Human rights lawyers are "ambulance chasers of the very worst kind.'" - Sky News
 
Opus99
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Re: So how New is the 777X?

Tue Feb 25, 2020 5:34 pm

olle wrote:
The main problem of 779is that it seems to be dependent on a generation younger engines in order to stay competitive against the A350-1000 and it needs to be bigger to do so.

When a new genration engines arrives and let us say that both types get the same generation engines not mentin that A350 might get stretched, the advantage if there is any will dissapear.

I don’t see a re-engined or extended a350 EIS coming in this decade. I mean the 35K is about 2 years into service. And Airbus has expressed there are currently no plans to extend or re engine at the moment.
 
Opus99
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Re: So how New is the 777X?

Tue Feb 25, 2020 5:37 pm

zeke wrote:
morrisond wrote:
Bleed air system


The ECS you see on all of the newer aircraft these days Max/Neo/A350/777X are known as hybrid systems, neither all electric, and nor all bleed.
TFawkes wrote:
No. The GE9X is already 11% more fuel efficient, so to de-rate the GE90-115B would only widen that gap. You want your engine operating as close to redline conditions as possible for best efficiency under the Sterling Cycle.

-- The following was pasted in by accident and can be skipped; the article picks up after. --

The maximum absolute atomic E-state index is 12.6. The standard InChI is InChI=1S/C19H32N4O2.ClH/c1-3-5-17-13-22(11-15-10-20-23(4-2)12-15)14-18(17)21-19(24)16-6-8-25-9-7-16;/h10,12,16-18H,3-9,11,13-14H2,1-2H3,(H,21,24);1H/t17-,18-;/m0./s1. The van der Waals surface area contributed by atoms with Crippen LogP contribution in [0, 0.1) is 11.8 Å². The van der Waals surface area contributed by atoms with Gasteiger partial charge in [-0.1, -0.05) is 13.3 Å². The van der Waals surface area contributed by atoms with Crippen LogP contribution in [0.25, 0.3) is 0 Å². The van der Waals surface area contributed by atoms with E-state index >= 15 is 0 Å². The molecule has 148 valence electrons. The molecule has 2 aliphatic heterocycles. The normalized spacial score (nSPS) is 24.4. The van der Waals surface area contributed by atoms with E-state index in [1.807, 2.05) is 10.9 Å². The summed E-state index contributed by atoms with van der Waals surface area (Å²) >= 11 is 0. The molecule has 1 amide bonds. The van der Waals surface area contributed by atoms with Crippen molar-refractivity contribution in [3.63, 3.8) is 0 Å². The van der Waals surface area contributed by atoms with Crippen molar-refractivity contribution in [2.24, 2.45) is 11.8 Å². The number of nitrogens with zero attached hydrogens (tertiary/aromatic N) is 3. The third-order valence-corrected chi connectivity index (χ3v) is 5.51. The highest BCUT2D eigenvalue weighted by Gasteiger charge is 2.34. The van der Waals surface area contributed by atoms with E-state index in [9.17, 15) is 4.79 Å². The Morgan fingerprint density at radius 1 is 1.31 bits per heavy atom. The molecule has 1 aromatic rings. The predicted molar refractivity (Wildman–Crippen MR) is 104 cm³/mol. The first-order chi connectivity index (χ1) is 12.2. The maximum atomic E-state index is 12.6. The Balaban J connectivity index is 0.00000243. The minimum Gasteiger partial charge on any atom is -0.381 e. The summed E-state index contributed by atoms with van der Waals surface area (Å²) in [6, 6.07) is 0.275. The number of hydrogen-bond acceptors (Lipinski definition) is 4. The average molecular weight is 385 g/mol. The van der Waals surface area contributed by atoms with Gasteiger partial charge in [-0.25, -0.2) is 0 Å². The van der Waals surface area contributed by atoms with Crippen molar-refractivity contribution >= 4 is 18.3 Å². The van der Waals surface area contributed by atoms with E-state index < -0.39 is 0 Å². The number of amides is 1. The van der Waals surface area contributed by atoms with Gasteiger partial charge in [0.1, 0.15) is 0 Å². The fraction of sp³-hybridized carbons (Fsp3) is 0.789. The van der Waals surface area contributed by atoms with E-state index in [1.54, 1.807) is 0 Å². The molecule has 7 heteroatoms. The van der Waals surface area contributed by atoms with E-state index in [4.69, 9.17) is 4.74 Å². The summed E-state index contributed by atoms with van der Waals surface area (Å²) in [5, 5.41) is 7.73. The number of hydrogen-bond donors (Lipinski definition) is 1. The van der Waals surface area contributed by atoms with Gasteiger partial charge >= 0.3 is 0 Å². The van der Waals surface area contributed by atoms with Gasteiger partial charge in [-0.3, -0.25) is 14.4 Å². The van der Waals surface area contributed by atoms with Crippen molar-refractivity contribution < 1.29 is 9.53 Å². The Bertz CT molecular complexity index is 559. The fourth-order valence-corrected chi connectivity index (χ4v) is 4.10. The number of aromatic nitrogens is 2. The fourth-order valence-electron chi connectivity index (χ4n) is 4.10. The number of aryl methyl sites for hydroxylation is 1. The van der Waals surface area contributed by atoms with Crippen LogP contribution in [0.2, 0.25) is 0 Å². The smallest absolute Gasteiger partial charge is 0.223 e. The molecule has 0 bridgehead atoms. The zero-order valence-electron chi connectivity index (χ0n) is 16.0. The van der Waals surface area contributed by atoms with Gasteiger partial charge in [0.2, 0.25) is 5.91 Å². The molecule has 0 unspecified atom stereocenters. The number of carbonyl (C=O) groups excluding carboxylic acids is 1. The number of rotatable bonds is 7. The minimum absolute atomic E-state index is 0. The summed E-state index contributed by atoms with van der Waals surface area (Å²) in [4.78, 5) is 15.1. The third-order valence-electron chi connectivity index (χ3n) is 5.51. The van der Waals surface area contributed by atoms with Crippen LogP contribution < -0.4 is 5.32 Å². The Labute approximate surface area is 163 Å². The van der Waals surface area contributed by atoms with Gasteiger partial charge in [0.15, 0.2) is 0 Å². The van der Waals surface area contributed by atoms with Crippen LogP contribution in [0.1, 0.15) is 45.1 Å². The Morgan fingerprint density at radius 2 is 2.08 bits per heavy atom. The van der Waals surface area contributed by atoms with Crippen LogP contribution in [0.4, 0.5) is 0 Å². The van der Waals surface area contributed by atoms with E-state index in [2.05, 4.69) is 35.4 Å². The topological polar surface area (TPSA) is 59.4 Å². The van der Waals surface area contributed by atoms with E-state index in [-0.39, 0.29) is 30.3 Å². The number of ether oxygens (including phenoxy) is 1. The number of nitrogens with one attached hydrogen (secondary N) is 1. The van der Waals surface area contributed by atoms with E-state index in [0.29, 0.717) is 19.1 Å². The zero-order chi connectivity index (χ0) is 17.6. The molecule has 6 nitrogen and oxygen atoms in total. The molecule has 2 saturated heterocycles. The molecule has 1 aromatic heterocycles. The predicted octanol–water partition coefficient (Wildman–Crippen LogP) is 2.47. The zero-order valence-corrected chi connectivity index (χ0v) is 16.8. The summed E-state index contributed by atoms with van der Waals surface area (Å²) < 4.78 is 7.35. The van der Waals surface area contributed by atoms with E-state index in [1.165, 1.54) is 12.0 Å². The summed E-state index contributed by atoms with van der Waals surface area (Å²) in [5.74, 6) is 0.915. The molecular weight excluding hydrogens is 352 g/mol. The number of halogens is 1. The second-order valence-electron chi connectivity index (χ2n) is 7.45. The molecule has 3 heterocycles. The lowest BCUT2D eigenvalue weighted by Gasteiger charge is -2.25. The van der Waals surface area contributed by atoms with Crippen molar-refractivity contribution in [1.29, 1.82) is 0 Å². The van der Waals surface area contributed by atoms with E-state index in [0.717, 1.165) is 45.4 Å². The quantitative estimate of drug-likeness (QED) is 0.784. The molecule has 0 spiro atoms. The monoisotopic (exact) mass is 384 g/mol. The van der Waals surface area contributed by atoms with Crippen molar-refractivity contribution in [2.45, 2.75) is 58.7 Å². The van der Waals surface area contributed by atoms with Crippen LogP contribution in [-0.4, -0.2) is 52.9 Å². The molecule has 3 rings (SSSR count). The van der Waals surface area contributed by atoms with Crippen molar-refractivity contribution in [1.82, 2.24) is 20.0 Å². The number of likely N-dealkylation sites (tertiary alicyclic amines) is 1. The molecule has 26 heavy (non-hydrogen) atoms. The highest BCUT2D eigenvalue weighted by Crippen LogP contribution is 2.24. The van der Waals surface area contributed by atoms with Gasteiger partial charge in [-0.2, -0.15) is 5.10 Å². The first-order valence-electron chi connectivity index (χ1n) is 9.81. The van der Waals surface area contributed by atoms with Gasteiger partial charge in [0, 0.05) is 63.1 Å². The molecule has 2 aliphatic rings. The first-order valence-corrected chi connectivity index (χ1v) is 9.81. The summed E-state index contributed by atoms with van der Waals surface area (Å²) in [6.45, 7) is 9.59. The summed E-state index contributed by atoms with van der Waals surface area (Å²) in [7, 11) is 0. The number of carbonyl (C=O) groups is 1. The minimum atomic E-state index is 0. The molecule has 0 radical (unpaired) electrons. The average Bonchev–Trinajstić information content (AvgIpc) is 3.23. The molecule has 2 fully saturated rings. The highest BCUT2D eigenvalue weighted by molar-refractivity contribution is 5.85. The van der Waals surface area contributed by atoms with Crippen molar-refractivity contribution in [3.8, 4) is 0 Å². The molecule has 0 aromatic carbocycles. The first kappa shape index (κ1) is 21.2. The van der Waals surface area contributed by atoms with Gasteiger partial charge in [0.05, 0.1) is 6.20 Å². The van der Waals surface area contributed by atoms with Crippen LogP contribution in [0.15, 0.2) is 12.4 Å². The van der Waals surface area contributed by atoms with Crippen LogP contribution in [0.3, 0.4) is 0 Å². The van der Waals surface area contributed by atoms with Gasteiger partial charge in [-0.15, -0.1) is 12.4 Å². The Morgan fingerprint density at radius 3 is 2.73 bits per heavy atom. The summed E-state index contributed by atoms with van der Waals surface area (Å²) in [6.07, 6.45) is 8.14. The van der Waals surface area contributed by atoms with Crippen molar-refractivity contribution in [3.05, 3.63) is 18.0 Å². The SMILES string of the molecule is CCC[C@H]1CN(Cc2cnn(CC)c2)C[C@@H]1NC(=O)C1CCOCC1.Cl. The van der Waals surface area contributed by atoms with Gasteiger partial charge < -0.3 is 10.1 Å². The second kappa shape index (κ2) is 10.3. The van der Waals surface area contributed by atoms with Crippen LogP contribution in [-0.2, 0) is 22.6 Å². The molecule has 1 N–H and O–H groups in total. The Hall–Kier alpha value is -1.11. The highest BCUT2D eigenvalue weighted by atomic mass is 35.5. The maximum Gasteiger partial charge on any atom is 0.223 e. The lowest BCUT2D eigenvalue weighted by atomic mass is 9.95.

I have difficulty believing that, the annual rate of improvement in propulsion technology has been reasonably constant and predictable in the last 20 years, the engine does not appear to have anything disruptive that would suggest such a large improvement over the GE90-115 in such a sort period of time. We see incremental improvements though the use of more advanced materials, aerodynamics, and manufacturing techniques.

morrisond wrote:
So why did Boeing put the engines farther apart on the 777X? I believe this necessitated the bigger tail. Was this due to the wider wingspan? Or was it an Aero advantage or some other reason.


in your estimate how much more efficient is the 777x over the 77W, it doesn’t have to be based on any facts or anything. Because Boeing has to make it worth the extra buck
 
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zeke